A light aircraft has made an emergency landing in a Suffolk wheat field.
The Robin Major, believed to have been built in the 1970s, came down near Wattisham.
There are no reports of any injuries. It's not yet known what caused the aircraft to come down.
Prince Harry will take up a new military role organising major commemorative events involving the Army after completing his attachment with the Army Air Corps flying Apache helicopters from Wattisham in Suffolk.
The Prince, who has twice been deployed to Afghanistan, will become a Staff Officer at HQ London District, which organises ceremonial spectacles like Trooping the Colour and state visits.
Captain Wales, as he was known, had spent three and a half years in training and operations with the Apache Force, most of them based at Wattisham.
Army commanders say a new contract to service attack helicopters based at Wattisham in Suffolk will save the tax payer millions of pounds.
The Ministry of Defence has signed a six year deal which its says will simplify the supply chain and improve technical support for the Apache fleet.
Prince Harry has qualified as an Apache Commander with the Suffolk based Army Air Corps.
The Prince, known as Captain Wales, was put through a six hour flying assessment and spent months preparing himself for the qualification.
The Apache attack helicopters are based at Wattisham near Ipswich.
Wattisham airfield in Suffolk has played host to a special 70th anniversary celebration of flying by an army aviation squadron.Read the full story ›
The Prince of Wales is due to visit RAF Wattisham in Suffolk later today to present service medals to soldiers who served in Afghanistan.
Prince Charles last visited the airbase two years ago. Around 40 army air corps personnel will be honoured by the Prince today before he moves on to Houghton Hall near King's Lynn to open an art exhibition.
The region's only search and rescue helicopter base - at Wattisham in Suffolk - is to be axed after the service was privatised.
Britain's search-and-rescue helicopter service, which employs the Duke of Cambridge, is to be run by Bristow Helicopters, the Government announced today.
The award of the £1.6 billion deal ends 70 years of a service run by the RAF and Royal Navy squadrons.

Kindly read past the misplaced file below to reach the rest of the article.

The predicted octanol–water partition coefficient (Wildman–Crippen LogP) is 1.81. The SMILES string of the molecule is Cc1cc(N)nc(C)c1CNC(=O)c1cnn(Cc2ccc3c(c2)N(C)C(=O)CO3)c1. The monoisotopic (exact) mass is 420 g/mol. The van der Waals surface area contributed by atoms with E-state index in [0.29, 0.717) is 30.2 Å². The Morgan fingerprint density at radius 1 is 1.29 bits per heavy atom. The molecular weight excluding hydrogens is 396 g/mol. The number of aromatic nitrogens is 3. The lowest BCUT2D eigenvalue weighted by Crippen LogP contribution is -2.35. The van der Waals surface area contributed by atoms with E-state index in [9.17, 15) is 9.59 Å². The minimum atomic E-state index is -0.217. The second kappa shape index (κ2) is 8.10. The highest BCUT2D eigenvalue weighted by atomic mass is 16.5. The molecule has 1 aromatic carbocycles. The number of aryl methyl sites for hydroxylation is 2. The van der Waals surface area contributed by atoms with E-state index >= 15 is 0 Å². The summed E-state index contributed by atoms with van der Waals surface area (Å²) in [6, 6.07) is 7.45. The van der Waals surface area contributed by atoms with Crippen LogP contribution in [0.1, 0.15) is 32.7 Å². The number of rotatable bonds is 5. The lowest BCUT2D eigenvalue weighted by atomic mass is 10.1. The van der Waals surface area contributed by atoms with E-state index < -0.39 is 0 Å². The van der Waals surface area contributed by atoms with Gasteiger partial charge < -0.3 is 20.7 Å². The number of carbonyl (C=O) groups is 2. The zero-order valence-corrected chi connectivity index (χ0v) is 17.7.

It also spells the end of the use of Sea King helicopters - flown by William - in search-and-rescue (SAR) work.
Under the new contract, 22 state-of-the-art helicopters will operate from 10 locations around the UK.
The region is to lose its only air sea rescue base as part of a radical reshuffle of the service.
The base at Wattisham in Suffolk has been home to 2 RAF Sea King helicopters covering the East coast.
Now the private firm Bristow is to take over the service from the armed forces, and the Wattisham operation will move to Manston in Kent.
Prince Harry will arrive back in the UK later on Wednesday after his tour of duty in Afghanistan.
The 28-year-old Apache co-pilot gunner left the war-torn country on Monday evening and has been on post-deployment "decompression" at a British military base, thought to be in Cyprus.
He is expected to land at RAF Brize Norton in Oxfordshire on a regular personnel flight before going with his unit, 662 Squadron, 3 Regiment Army Air Corps, to their Suffolk headquarters at Wattisham near Ipswich.
Harry is likely to have sunk his first beer in 20 weeks on the Mediterranean island, as troops are given four cans of lager to help unwind after an arduous tour in Helmand Province.
Suffolk's preparing to welcome home its best known military man, as Prince Harry makes his way back from Afghanistan to his base at Wattisham.
The prince has given a frank interview on his role in the conflict, freely admitting he's used his Apache helicopter to kill Taliban forces, and saying sometimes you have to 'take a life to save a life'.
Some have criticised his comments, but in Suffolk they're proud of the young Royal.